Nama's academic situation was quite similar to my mum's although her dropping out of school was precipitated by the death of her mother, who was the sole breadwinner of the family. Her unfortunate father, a village sot who worked for his drink by fetching water for some families, was crushed to death by a speeding bus as he staggered across the road just a day after his wife had been buried. “I stayed with my auntie for about three years before moving in with my first boyfriend. On top of my auntie mistreating me, she always complained that I was a burden. And I constantly prayed for an opportunity to leave her house,” Nama said. It was not long before she fell pregnant and was abandoned by the boyfriend who claimed he had gone to find a job in Kampala. She has never seen him again.

Mother also got pregnant with her first child at around the same age as Nama had eloped with her boyfriend. Her boyfriend started out as a farmer before becoming a trader. He left the village for the city where he became prosperous, got another girlfriend and even married. Mother faded out of his picture and struggled to raise my elder sister. She later got involved in another failed relationship before deciding to close the door on men. Her livelihood was based on growing vegetables and selling them at the roadside market.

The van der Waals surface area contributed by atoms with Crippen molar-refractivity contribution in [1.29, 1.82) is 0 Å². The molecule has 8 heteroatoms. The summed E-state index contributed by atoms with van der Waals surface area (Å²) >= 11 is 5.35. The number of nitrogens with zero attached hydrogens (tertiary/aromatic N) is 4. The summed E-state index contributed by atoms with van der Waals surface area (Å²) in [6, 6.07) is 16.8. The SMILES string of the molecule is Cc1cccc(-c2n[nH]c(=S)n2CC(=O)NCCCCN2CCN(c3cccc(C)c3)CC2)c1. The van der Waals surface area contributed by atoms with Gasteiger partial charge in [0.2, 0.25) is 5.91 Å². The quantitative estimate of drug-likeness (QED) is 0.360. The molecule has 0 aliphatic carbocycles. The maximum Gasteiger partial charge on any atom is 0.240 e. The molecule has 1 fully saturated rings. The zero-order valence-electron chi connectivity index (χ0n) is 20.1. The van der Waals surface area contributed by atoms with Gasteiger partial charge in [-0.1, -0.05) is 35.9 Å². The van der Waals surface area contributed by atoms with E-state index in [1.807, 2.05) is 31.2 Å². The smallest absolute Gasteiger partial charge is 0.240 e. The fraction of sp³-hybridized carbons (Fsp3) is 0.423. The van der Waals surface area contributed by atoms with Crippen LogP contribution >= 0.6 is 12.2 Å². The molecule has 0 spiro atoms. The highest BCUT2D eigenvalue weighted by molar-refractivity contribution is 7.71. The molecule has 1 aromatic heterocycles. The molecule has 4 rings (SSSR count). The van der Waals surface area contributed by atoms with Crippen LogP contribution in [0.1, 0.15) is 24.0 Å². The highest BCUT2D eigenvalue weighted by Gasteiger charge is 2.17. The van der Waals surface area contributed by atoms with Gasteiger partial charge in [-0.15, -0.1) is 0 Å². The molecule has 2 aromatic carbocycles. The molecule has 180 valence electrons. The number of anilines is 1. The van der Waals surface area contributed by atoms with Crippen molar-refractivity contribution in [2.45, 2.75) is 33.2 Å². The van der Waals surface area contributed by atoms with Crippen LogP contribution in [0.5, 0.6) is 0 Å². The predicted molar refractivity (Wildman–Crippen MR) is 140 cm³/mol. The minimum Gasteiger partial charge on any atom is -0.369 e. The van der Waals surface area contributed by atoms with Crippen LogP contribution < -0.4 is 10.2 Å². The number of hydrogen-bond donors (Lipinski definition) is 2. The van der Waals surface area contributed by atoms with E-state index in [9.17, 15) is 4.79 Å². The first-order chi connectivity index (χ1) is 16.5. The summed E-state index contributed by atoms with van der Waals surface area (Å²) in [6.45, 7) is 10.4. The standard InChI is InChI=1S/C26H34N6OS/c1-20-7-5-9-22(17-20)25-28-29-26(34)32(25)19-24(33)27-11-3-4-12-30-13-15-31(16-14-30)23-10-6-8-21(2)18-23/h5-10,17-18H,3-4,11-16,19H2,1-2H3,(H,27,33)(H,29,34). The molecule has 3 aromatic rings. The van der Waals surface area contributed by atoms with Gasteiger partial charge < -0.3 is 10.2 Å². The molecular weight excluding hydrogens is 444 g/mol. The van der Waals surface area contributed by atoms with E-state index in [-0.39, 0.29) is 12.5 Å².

Mother's life turned around when her primary school sweet heart stopped his car by the road side market to buy some vegetables. I remember her narrating her story, “We recognized each other right away! I was so excited to see him and I felt that he was going to take away some of my problems. When we were little children John Mukasa promised that he would marry me. We even crossed our little fingers and spat on the ground to seal our juvenile vow. But his father was transferred from the district police post to another part of the country and I never saw him again until that day!”

John initially gave my mum money to boost her small vegetable business and then disappeared from her again. But he later started making frequent stopovers at the market whenever he had an up country trip to make. When John's wife needed a maid, and had been advised to find one from the village, she asked him to get a maid on his next upcountry trip. Mother told me that when John requested her to find him a maid, she responded, “You will find her ready this evening when you return. And I am sure you will like her.”

He was shocked to find mother, smartly dressed in a gomesi and seated by her stall, with two bags and no maid in sight. “Please take me away from here John. I am ready to be your maid,” she pleaded.

I came on the scene three years later.

Founder and Editor in Chief of the Readers Cafe Africa

Comment (1)

  • Martha

    I came on the scene three years later... sounds almost like my mother's story but hers with uniformed men...